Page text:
03 April 2013

Bike Commuting: Practicalities

I used to think in terms of biking weather and other kinds of weather, but when I took a sabbatical in Cambridge (UK) a few years ago and depended on my bike for transportation to the library, the supermarket, and anywhere else I needed to go, I learned to carry rain gear and just keep moving.

That said, commuting by bike year-round can feel like a bit of a project, especially when winter weather returns after one day of spring and you have to put all those layers on yet again.

In late spring, summer, and early fall, if it's not supposed to rain or snow, I just wear work clothes.  I keep some blazers at the office so as it gets warmer I can ride in shirt sleeves.  (I also keep extra deodorant and hair gel at the office.)  A skirt with boots, as long as the skirt is loose enough to pedal in, can be easier than long pants, which tend to get caught in the chain. There are various ankle accessories that are supposed to peg the pants, but I always find they come off as soon as I start pedaling.  If necessary, I stuff pant legs in socks.

In cold weather, the trick is keeping the extremities warm but not overheating the core. I use a medium weight wool coat with a reflective vest made of fabric that helps to block with wind.  If it's really cold I start the ride wearing a scarf or neck gaiter that I can take off as I warm up, but mostly I'll just live with being chilly for the first five or ten minutes.

Feet: In winter, I wear wool socks with shoes or boots that are loose enough to allow for some air to help keep my feet warm. If it's below about 20 degrees, my feet still get cold, and I have some neoprene overshoes from when I used to bike long distances in cold weather -- but for the amount of time I'm on the bike at any one time, I'll live with cold feet rather than hassling with one more thing to put on and take off (and repeat, three more times throughout the day).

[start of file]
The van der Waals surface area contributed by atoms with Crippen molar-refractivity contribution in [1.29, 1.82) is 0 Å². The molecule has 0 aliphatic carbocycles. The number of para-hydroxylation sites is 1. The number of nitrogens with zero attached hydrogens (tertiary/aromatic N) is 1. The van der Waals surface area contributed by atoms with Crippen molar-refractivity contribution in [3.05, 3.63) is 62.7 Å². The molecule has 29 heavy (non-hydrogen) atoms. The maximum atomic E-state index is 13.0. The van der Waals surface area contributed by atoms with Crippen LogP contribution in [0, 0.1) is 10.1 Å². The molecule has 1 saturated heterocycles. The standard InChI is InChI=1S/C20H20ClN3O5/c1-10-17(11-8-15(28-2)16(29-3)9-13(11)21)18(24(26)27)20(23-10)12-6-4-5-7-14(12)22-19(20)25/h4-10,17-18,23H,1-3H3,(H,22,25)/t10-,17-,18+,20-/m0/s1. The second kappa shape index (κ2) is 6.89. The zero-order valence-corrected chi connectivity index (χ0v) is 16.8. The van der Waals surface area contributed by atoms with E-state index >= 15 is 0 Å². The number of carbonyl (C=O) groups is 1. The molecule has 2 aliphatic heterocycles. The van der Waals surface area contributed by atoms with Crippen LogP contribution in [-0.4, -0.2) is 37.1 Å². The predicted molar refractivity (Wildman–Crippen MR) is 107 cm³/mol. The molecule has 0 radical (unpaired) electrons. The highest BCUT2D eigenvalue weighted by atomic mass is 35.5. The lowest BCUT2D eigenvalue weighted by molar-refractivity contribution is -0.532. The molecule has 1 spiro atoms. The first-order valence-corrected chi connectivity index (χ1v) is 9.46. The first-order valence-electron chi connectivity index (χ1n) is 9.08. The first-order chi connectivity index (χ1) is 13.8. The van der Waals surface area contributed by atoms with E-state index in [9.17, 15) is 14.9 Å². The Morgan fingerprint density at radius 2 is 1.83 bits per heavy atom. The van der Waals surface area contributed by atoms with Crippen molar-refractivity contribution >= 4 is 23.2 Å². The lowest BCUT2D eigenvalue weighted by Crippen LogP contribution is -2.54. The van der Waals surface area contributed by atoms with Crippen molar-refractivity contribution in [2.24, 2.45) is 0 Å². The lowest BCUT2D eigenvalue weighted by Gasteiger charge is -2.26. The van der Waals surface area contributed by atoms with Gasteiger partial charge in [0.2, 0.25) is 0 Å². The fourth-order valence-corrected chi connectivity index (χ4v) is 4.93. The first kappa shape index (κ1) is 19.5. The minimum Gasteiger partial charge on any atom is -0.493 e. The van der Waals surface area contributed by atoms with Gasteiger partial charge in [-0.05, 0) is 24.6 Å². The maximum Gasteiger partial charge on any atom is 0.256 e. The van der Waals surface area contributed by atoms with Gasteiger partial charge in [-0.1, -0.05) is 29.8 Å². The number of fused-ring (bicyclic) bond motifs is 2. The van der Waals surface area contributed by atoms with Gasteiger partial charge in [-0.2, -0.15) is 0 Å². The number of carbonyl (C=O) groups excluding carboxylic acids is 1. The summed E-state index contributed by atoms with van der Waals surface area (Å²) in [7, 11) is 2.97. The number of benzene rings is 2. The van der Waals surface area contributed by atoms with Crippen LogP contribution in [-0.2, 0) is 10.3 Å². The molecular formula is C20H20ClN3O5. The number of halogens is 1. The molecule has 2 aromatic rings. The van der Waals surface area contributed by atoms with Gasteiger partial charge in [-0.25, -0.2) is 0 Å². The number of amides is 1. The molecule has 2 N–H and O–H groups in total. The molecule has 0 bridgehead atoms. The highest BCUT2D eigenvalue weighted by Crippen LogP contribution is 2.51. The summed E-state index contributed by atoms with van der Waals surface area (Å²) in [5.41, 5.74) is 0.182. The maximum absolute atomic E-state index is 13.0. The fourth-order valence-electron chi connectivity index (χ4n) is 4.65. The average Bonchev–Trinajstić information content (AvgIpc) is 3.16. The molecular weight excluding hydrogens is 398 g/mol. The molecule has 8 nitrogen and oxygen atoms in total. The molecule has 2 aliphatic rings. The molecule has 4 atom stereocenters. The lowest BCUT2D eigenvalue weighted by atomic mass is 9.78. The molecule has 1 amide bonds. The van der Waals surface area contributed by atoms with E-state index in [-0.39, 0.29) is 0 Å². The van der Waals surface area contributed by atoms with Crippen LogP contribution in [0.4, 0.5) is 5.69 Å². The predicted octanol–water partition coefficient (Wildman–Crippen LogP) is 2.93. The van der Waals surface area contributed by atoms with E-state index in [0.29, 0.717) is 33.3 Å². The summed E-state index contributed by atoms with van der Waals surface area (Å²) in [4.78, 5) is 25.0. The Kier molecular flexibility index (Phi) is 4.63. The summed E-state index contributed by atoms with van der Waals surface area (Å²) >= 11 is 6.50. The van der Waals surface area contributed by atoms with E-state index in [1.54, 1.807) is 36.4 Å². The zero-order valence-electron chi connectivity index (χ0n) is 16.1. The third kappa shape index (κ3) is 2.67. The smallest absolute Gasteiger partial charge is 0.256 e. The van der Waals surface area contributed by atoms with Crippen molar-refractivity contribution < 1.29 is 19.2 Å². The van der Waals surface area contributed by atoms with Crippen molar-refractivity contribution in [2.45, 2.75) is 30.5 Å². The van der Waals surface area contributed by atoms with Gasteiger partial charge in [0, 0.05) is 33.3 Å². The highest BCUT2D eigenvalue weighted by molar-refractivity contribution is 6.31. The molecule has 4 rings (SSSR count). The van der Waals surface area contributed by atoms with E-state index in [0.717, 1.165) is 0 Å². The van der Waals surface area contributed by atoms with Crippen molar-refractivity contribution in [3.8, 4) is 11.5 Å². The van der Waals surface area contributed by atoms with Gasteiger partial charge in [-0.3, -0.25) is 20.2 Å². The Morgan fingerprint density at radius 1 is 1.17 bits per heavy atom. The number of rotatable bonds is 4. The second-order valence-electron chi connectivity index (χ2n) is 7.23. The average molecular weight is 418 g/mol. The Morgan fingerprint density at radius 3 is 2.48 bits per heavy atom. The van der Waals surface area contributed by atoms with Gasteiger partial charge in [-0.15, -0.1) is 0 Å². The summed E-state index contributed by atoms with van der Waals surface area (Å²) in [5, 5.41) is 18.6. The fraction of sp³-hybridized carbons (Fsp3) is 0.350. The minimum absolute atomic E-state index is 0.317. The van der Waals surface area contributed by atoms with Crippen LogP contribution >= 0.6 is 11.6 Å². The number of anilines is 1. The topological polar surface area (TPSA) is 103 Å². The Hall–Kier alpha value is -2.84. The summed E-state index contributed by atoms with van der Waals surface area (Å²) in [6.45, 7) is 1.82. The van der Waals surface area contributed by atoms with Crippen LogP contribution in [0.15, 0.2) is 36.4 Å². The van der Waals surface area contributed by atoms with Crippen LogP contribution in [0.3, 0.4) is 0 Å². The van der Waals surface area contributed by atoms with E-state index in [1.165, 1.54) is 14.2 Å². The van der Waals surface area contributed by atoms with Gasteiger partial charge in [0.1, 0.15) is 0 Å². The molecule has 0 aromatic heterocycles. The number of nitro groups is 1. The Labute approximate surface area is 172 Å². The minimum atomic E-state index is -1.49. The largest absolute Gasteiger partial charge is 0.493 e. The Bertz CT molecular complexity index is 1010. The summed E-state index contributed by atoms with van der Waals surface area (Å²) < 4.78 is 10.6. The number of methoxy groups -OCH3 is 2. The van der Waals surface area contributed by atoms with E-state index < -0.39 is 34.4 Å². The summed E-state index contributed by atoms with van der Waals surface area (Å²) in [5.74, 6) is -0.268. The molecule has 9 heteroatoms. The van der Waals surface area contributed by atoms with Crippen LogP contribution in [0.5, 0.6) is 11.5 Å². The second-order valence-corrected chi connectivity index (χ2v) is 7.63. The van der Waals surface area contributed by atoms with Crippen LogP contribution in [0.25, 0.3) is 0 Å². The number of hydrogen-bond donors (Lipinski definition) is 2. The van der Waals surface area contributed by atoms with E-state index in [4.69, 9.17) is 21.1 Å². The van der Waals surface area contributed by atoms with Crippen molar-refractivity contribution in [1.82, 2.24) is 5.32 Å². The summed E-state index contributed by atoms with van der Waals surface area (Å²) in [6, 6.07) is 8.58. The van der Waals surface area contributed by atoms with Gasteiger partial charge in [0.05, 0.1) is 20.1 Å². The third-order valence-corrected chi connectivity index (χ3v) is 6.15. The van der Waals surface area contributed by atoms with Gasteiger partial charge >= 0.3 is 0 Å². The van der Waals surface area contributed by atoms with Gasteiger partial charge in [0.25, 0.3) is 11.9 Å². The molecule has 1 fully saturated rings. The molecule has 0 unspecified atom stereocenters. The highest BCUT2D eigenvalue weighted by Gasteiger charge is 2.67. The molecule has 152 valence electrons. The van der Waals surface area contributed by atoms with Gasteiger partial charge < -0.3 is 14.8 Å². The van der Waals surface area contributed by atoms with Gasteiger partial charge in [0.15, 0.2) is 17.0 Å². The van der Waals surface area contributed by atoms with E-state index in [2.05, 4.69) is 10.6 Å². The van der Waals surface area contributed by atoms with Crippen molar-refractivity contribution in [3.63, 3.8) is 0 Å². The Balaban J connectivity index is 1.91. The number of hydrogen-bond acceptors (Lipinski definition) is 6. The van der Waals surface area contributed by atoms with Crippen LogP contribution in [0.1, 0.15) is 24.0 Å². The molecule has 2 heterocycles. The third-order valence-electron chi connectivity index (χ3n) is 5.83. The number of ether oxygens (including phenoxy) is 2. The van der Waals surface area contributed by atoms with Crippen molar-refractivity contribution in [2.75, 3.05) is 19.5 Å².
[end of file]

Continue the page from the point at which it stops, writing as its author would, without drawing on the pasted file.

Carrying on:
Hands: Can get very, very cold if it's even chilly.  You can get winter bike gloves, but winter gloves designed for skiing also work fine. Main thing is they need palms and fingers with some traction.  It's also helpful if they're breathable.  I accidentally bought down-lined gloves a couple of winters ago in an end-of-season sale (I only noticed the fill after I'd paid), and I have to say they're wonderful.  Even when the temperature goes down into the teens (the coldest I've biked in) they keep my hands warm.  In temperatures around freezing, windblock fleece works; above 40 I use lightweight long-finger bike gloves.

Legs: if there's precipitation in the forecast, I have rain pants that go over whatever work clothes I'm wearing.  Getting overheated can be a real problem, so depending on the weather I might be best off with light-weight tights and a skirt that I can put on when I get to the office.  If it's quite cold, I might want wool pants.  Neither the rain nor the wind pants are specifically biking gear -- I originally bought both for hiking.

Ears: Like hands, can get very cold.  Two great accessories here, for which I paid retail, and which have been worth every penny: a Gore-Tex helmet cover to keep the wind and rain out of the vents and trap some warm air around my head, and a Pearl Izumi head-band, lightweight enough to use with the helmet but somehow incredibly warm on the ears.

Want to try it?  Start out on a day when you can dress down a little bit and the weather is nice, and build from there.